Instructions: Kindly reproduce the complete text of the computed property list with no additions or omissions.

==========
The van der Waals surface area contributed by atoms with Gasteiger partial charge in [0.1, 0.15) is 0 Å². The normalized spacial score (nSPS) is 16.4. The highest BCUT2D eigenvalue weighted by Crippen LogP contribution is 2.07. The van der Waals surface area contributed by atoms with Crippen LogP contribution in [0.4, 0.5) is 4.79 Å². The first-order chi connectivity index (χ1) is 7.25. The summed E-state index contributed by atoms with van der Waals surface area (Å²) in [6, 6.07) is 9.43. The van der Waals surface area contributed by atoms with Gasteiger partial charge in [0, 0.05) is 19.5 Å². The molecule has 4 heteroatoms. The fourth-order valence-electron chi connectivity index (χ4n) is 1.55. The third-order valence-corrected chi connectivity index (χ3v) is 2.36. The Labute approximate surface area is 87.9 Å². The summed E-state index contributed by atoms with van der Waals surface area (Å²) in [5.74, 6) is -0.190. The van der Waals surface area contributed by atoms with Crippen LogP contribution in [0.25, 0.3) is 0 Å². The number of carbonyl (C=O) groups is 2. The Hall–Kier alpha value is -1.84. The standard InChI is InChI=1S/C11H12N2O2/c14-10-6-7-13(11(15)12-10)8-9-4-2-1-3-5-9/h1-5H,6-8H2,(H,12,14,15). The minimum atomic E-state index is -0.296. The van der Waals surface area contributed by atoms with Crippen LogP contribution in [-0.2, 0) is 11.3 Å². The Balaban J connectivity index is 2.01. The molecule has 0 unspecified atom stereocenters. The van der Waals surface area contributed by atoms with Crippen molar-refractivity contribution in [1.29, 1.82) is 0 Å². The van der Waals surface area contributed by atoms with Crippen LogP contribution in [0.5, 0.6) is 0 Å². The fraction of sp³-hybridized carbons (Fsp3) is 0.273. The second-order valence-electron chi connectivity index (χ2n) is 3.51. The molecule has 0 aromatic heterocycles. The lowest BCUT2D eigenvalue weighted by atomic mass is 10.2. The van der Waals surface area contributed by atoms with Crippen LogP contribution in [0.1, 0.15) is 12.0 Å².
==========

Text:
The van der Waals surface area contributed by atoms with Gasteiger partial charge in [0.1, 0.15) is 0 Å². The normalized spacial score (nSPS) is 16.4. The highest BCUT2D eigenvalue weighted by Crippen LogP contribution is 2.07. The van der Waals surface area contributed by atoms with Crippen LogP contribution in [0.4, 0.5) is 4.79 Å². The first-order chi connectivity index (χ1) is 7.25. The summed E-state index contributed by atoms with van der Waals surface area (Å²) in [6, 6.07) is 9.43. The van der Waals surface area contributed by atoms with Gasteiger partial charge in [0, 0.05) is 19.5 Å². The molecule has 4 heteroatoms. The fourth-order valence-electron chi connectivity index (χ4n) is 1.55. The third-order valence-corrected chi connectivity index (χ3v) is 2.36. The Labute approximate surface area is 87.9 Å². The summed E-state index contributed by atoms with van der Waals surface area (Å²) in [5.74, 6) is -0.190. The van der Waals surface area contributed by atoms with Crippen LogP contribution in [0.25, 0.3) is 0 Å². The number of carbonyl (C=O) groups is 2. The Hall–Kier alpha value is -1.84. The standard InChI is InChI=1S/C11H12N2O2/c14-10-6-7-13(11(15)12-10)8-9-4-2-1-3-5-9/h1-5H,6-8H2,(H,12,14,15). The minimum atomic E-state index is -0.296. The van der Waals surface area contributed by atoms with Crippen LogP contribution in [-0.2, 0) is 11.3 Å². The Balaban J connectivity index is 2.01. The molecule has 0 unspecified atom stereocenters. The van der Waals surface area contributed by atoms with Crippen molar-refractivity contribution in [1.29, 1.82) is 0 Å². The van der Waals surface area contributed by atoms with Crippen LogP contribution in [0.5, 0.6) is 0 Å². The fraction of sp³-hybridized carbons (Fsp3) is 0.273. The second-order valence-electron chi connectivity index (χ2n) is 3.51. The molecule has 0 aromatic heterocycles. The lowest BCUT2D eigenvalue weighted by atomic mass is 10.2. The van der Waals surface area contributed by atoms with Crippen LogP contribution in [0.1, 0.15) is 12.0 Å².